Tag Archives: Self

The Season Of It

Some summers I would write
Poetry in the night
Automatically as if possessed
By the house I found myself in.

The old walls and wide floors
Like water to float a body in
Making my thoughts quiet freely
In the silence of it all.

I resent my porousness now
The power of my circumstances
To cause my head to fire or rot
To make good sense or not.

I fear my life draining away
Without the notes I need
To know where I’m going
To see where I’ve been.

A moose in paint looks down on me here
Alternately sorrowful and confused
The conscience of a butler
Brought far from home.

In the parallel universe of myself
Sat on some other couch
I am elsewhere and happy
I envy him and hope he knows.




When my house is empty
But my heart is not so

I will write of all that is here now
But goes unmentioned

Because of the space
Required to do so currently inhabited

By the daily dust of the doing
Which does not require reflection

And thus in its own details goes unrecorded
And is fading all the while

And day by day and on top of itself
Until an older man without distraction

Finds himself sat and cautious
At the task of even slightly remembering

And he will ask me then
Through the walls of these years

For help with his task
But though willing I will not hear him.

On This Third Day of July

It’s ten in the morning,
on this third day of July,
and I am sitting on a narrow bench
(too narrow for the bones upon it),
on an old wooden deck in a tangled garden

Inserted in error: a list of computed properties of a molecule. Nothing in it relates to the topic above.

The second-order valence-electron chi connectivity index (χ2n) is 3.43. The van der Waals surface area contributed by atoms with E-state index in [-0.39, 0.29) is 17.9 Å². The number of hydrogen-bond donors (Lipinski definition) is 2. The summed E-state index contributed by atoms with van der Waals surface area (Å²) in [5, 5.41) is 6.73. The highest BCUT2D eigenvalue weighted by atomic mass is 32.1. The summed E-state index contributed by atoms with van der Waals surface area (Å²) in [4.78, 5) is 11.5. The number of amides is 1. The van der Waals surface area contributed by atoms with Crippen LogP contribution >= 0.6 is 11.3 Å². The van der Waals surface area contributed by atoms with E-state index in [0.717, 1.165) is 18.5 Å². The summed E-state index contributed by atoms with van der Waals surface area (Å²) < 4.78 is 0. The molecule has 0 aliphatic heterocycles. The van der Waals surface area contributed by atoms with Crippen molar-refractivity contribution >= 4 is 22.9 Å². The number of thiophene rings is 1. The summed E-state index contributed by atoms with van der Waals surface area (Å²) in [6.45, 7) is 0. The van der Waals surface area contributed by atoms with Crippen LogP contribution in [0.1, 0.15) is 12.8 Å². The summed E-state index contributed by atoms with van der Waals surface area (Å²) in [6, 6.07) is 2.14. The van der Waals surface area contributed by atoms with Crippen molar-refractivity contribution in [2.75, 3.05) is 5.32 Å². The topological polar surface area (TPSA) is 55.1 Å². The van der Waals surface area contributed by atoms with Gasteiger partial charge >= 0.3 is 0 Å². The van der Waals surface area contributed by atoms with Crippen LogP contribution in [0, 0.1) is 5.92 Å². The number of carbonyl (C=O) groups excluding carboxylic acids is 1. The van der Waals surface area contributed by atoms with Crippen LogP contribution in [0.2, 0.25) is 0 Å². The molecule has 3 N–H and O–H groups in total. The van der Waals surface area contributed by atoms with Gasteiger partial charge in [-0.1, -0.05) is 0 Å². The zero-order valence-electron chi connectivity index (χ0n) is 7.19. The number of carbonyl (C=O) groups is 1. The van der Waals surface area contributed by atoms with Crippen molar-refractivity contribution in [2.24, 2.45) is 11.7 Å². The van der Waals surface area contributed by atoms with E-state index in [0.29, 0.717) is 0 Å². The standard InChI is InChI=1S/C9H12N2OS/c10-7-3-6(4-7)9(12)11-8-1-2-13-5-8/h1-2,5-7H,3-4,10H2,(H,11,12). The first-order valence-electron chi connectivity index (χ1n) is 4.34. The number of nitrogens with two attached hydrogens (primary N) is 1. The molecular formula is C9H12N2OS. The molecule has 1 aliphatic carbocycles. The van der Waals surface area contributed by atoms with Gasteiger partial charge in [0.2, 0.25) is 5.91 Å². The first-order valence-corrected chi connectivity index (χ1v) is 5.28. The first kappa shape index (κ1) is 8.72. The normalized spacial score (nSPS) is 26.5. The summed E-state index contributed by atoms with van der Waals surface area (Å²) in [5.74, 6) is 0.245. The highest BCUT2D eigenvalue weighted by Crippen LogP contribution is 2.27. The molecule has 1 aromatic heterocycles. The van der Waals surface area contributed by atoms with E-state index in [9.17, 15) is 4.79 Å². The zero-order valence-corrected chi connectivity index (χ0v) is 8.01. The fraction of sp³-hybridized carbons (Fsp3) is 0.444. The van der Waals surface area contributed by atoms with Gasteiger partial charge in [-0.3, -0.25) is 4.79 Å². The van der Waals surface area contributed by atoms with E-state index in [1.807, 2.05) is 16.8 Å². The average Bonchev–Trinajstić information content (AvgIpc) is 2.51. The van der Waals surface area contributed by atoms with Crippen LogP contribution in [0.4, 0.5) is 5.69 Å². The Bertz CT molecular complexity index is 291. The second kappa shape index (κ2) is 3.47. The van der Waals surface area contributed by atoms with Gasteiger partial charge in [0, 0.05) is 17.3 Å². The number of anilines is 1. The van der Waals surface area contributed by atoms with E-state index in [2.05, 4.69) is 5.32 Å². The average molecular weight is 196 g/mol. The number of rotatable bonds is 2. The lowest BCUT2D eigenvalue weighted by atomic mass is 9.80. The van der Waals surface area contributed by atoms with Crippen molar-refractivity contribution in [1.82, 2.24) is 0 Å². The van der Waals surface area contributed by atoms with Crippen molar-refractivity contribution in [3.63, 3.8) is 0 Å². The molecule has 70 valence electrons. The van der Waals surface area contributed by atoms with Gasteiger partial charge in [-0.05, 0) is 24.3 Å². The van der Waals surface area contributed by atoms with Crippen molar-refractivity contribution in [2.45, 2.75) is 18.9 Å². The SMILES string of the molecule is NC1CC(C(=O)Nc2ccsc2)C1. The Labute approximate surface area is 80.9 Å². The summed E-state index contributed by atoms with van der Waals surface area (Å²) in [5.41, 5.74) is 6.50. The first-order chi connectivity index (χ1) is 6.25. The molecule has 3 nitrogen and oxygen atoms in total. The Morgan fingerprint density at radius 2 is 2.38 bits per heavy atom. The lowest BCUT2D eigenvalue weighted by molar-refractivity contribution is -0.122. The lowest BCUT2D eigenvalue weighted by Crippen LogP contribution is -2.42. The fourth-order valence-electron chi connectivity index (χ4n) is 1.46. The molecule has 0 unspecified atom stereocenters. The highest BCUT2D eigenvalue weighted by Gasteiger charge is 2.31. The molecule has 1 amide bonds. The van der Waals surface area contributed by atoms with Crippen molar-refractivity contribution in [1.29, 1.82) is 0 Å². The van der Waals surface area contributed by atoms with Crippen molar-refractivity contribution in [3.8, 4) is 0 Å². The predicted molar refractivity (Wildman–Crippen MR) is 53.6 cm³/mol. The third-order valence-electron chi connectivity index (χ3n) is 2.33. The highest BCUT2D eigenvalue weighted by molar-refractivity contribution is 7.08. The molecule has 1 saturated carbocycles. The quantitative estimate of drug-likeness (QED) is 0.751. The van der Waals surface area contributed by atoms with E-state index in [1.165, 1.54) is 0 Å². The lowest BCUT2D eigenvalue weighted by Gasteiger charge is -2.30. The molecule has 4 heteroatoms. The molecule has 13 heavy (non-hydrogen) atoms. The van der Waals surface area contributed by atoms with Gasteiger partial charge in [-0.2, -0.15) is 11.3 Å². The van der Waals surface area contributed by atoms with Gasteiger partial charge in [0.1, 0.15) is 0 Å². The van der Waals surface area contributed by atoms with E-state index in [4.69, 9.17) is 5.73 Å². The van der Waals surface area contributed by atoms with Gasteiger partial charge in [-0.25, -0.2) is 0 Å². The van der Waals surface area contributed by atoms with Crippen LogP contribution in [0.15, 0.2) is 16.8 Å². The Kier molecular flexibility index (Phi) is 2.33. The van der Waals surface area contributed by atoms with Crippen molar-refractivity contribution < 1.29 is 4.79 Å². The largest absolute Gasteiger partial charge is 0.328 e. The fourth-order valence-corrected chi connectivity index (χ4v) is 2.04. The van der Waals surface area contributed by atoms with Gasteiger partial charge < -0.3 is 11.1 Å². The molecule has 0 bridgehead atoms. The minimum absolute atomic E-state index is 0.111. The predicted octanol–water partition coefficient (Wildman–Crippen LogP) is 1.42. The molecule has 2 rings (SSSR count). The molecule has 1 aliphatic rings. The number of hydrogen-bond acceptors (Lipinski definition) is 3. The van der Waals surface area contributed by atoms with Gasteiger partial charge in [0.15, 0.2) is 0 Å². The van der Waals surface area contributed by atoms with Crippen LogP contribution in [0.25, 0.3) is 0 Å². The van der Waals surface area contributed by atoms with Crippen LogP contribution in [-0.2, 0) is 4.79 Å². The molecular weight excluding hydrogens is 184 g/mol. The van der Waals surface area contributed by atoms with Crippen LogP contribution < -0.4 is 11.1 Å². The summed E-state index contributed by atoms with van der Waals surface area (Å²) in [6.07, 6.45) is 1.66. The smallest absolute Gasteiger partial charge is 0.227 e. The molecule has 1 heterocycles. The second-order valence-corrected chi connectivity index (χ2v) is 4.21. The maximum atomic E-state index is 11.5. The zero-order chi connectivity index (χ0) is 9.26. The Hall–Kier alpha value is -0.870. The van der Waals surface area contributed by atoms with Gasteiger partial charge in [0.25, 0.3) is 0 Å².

at the back of a tangled house.

There are bricks and twigs
roughly assembled here on the table
and a long shell stuck nose down
into the hole designed to received umbrellas.
There are small reasons for all of this,
as there are for mostly everything.

It is the hot of New England,
for we are closer to the sun here
(although it remains uncertain
if the sun feels closer to us).
My fingers and this pen are a shadow on the page,
as if the left-handed sundial of myself.
Two lines the most moderate of detectives
could spend a full day in the field over.
What can be known from the little that is told?

They say in other dimensions you can slip through time,
as if off the back of a creased envelope,
and this is also true of relationships long-developed.
Any different word or way of saying it
can rip through this fabric we consider so strong.

The bricks, thirteen of them in their pieces,
some still clung to by mortar,
came from a chimney on the roof
(where chimneys tend to be).
There was a storm some weeks ago
while we were in the west and elsewhere,
as though a movie left running
with no one in the room.

The lightning rod served its purpose
and is propped up here beside me,
disconnected and dead for now.
The bricks I don’t know about,
they remain gathered up
awaiting word of their fate.

The twigs, also poorly collected,
are a kindling pile for the smallest possible fire.
They were fingernails from a branch
that was connected to a bough,
once limber on a thick trunk,
that was snapped suddenly by the wind
during the same storm and are nothing now
but items of evidence in a court that will never convene.

Upstairs my wife sleeps.
It’s ten twenty five;
what has been learned?



Dark light

What we see
in the dark light
persuades us that our fears
know of matters
we know to be not.

Dark matters
born in heavy weight
that will not matter
come the morning.

There are no known dreams
just a belief in the unknown
and the silent universal sounds
it makes for each of us.

Only the dogs
of our selves hear them
and each is unknown
by any other unknown.

The Love Desk